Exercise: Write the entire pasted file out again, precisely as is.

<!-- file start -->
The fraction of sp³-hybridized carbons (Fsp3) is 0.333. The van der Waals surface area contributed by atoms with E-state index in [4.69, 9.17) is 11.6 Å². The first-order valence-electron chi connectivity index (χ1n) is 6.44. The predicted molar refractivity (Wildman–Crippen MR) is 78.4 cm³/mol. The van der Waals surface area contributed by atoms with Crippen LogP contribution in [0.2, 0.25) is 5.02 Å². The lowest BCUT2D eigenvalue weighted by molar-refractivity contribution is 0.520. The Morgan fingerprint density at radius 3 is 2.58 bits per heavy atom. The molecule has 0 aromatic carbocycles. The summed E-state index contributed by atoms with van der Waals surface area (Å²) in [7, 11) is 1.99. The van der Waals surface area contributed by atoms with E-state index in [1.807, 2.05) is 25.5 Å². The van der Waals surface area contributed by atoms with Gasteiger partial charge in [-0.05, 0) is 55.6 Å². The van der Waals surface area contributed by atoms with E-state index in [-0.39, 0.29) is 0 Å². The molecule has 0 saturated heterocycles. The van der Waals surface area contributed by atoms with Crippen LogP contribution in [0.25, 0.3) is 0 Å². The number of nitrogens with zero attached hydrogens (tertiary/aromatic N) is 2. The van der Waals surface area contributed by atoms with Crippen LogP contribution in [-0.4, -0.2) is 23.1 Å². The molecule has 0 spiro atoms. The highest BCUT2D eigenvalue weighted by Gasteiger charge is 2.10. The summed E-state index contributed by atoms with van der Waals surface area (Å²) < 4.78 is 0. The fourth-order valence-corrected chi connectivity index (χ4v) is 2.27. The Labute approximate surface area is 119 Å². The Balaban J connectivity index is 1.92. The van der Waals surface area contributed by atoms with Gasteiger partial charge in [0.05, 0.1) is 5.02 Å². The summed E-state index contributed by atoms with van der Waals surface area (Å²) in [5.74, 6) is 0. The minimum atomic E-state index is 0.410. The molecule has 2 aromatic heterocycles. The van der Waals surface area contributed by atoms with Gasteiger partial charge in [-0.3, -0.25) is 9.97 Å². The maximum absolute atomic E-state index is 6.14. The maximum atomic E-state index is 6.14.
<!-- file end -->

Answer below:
The fraction of sp³-hybridized carbons (Fsp3) is 0.333. The van der Waals surface area contributed by atoms with E-state index in [4.69, 9.17) is 11.6 Å². The first-order valence-electron chi connectivity index (χ1n) is 6.44. The predicted molar refractivity (Wildman–Crippen MR) is 78.4 cm³/mol. The van der Waals surface area contributed by atoms with Crippen LogP contribution in [0.2, 0.25) is 5.02 Å². The lowest BCUT2D eigenvalue weighted by molar-refractivity contribution is 0.520. The Morgan fingerprint density at radius 3 is 2.58 bits per heavy atom. The molecule has 0 aromatic carbocycles. The summed E-state index contributed by atoms with van der Waals surface area (Å²) in [7, 11) is 1.99. The van der Waals surface area contributed by atoms with E-state index in [1.807, 2.05) is 25.5 Å². The van der Waals surface area contributed by atoms with Gasteiger partial charge in [-0.05, 0) is 55.6 Å². The van der Waals surface area contributed by atoms with E-state index in [-0.39, 0.29) is 0 Å². The molecule has 0 saturated heterocycles. The van der Waals surface area contributed by atoms with Crippen LogP contribution in [0.25, 0.3) is 0 Å². The number of nitrogens with zero attached hydrogens (tertiary/aromatic N) is 2. The van der Waals surface area contributed by atoms with Crippen LogP contribution in [-0.4, -0.2) is 23.1 Å². The molecule has 0 spiro atoms. The highest BCUT2D eigenvalue weighted by Gasteiger charge is 2.10. The summed E-state index contributed by atoms with van der Waals surface area (Å²) < 4.78 is 0. The fourth-order valence-corrected chi connectivity index (χ4v) is 2.27. The Labute approximate surface area is 119 Å². The Balaban J connectivity index is 1.92. The van der Waals surface area contributed by atoms with Gasteiger partial charge in [0.05, 0.1) is 5.02 Å². The summed E-state index contributed by atoms with van der Waals surface area (Å²) in [5.74, 6) is 0. The minimum atomic E-state index is 0.410. The molecule has 2 aromatic heterocycles. The van der Waals surface area contributed by atoms with Gasteiger partial charge in [-0.3, -0.25) is 9.97 Å². The maximum absolute atomic E-state index is 6.14. The maximum atomic E-state index is 6.14.